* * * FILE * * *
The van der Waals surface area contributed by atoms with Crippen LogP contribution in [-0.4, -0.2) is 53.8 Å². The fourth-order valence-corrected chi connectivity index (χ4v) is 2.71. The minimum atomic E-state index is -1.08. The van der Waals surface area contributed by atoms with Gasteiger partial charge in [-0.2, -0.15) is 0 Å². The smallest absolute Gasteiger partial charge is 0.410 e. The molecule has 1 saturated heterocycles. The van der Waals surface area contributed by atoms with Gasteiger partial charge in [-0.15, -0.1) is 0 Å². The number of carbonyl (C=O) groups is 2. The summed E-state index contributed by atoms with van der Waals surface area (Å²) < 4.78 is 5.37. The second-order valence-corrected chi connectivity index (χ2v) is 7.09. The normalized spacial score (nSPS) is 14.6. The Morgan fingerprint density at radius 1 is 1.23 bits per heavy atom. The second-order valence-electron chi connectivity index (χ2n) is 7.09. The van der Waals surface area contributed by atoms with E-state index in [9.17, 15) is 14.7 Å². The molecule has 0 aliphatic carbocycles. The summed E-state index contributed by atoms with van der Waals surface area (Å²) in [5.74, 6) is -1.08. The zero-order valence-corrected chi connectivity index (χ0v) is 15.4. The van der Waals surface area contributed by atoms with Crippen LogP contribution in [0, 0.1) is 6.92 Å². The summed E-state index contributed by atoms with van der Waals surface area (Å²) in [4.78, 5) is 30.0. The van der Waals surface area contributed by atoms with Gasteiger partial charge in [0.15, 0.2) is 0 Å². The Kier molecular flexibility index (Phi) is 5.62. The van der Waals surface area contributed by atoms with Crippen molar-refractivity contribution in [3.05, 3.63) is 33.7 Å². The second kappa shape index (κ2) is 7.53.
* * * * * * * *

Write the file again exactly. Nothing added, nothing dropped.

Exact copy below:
The van der Waals surface area contributed by atoms with Crippen LogP contribution in [-0.4, -0.2) is 53.8 Å². The fourth-order valence-corrected chi connectivity index (χ4v) is 2.71. The minimum atomic E-state index is -1.08. The van der Waals surface area contributed by atoms with Gasteiger partial charge in [-0.2, -0.15) is 0 Å². The smallest absolute Gasteiger partial charge is 0.410 e. The molecule has 1 saturated heterocycles. The van der Waals surface area contributed by atoms with Gasteiger partial charge in [-0.15, -0.1) is 0 Å². The number of carbonyl (C=O) groups is 2. The summed E-state index contributed by atoms with van der Waals surface area (Å²) < 4.78 is 5.37. The second-order valence-corrected chi connectivity index (χ2v) is 7.09. The normalized spacial score (nSPS) is 14.6. The Morgan fingerprint density at radius 1 is 1.23 bits per heavy atom. The second-order valence-electron chi connectivity index (χ2n) is 7.09. The van der Waals surface area contributed by atoms with E-state index in [9.17, 15) is 14.7 Å². The molecule has 0 aliphatic carbocycles. The summed E-state index contributed by atoms with van der Waals surface area (Å²) in [5.74, 6) is -1.08. The zero-order valence-corrected chi connectivity index (χ0v) is 15.4. The van der Waals surface area contributed by atoms with Crippen LogP contribution in [0, 0.1) is 6.92 Å². The summed E-state index contributed by atoms with van der Waals surface area (Å²) in [4.78, 5) is 30.0. The van der Waals surface area contributed by atoms with Gasteiger partial charge in [0.15, 0.2) is 0 Å². The Kier molecular flexibility index (Phi) is 5.62. The van der Waals surface area contributed by atoms with Crippen molar-refractivity contribution in [3.05, 3.63) is 33.7 Å². The second kappa shape index (κ2) is 7.53.